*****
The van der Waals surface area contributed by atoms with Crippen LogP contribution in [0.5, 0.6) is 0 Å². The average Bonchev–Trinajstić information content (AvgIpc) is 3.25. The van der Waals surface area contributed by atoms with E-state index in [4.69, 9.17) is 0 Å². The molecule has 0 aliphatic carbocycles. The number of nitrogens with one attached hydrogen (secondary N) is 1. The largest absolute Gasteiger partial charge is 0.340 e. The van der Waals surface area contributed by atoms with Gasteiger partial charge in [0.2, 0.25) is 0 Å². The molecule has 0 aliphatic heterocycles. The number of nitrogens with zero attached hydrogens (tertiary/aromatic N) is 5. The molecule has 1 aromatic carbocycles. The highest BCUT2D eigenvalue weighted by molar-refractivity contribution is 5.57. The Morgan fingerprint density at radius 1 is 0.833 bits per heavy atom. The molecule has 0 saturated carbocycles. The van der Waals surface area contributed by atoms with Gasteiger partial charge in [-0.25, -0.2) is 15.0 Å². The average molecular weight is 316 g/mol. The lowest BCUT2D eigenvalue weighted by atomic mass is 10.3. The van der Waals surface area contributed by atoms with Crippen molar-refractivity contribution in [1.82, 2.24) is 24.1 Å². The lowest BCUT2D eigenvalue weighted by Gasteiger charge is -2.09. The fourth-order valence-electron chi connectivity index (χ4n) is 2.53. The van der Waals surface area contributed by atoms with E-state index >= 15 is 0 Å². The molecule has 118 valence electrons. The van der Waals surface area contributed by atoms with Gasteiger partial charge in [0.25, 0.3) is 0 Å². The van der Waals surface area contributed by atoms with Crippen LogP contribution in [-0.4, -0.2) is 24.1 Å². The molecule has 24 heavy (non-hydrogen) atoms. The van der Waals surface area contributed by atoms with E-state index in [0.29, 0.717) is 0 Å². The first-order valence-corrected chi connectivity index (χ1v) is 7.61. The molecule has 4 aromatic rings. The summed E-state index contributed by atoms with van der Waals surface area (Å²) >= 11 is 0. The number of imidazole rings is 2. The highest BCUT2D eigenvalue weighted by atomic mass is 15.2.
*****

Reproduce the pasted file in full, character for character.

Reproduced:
The van der Waals surface area contributed by atoms with Crippen LogP contribution in [0.5, 0.6) is 0 Å². The average Bonchev–Trinajstić information content (AvgIpc) is 3.25. The van der Waals surface area contributed by atoms with E-state index in [4.69, 9.17) is 0 Å². The molecule has 0 aliphatic carbocycles. The number of nitrogens with one attached hydrogen (secondary N) is 1. The largest absolute Gasteiger partial charge is 0.340 e. The van der Waals surface area contributed by atoms with Gasteiger partial charge in [0.2, 0.25) is 0 Å². The molecule has 0 aliphatic heterocycles. The number of nitrogens with zero attached hydrogens (tertiary/aromatic N) is 5. The molecule has 1 aromatic carbocycles. The highest BCUT2D eigenvalue weighted by molar-refractivity contribution is 5.57. The Morgan fingerprint density at radius 1 is 0.833 bits per heavy atom. The molecule has 0 saturated carbocycles. The van der Waals surface area contributed by atoms with Gasteiger partial charge in [-0.25, -0.2) is 15.0 Å². The average molecular weight is 316 g/mol. The lowest BCUT2D eigenvalue weighted by atomic mass is 10.3. The van der Waals surface area contributed by atoms with Crippen molar-refractivity contribution in [1.82, 2.24) is 24.1 Å². The lowest BCUT2D eigenvalue weighted by Gasteiger charge is -2.09. The fourth-order valence-electron chi connectivity index (χ4n) is 2.53. The van der Waals surface area contributed by atoms with E-state index >= 15 is 0 Å². The molecule has 118 valence electrons. The van der Waals surface area contributed by atoms with Gasteiger partial charge in [0.25, 0.3) is 0 Å². The van der Waals surface area contributed by atoms with Crippen LogP contribution in [-0.4, -0.2) is 24.1 Å². The molecule has 24 heavy (non-hydrogen) atoms. The van der Waals surface area contributed by atoms with E-state index in [0.29, 0.717) is 0 Å². The first-order valence-corrected chi connectivity index (χ1v) is 7.61. The molecule has 4 aromatic rings. The summed E-state index contributed by atoms with van der Waals surface area (Å²) >= 11 is 0. The number of imidazole rings is 2. The highest BCUT2D eigenvalue weighted by atomic mass is 15.2.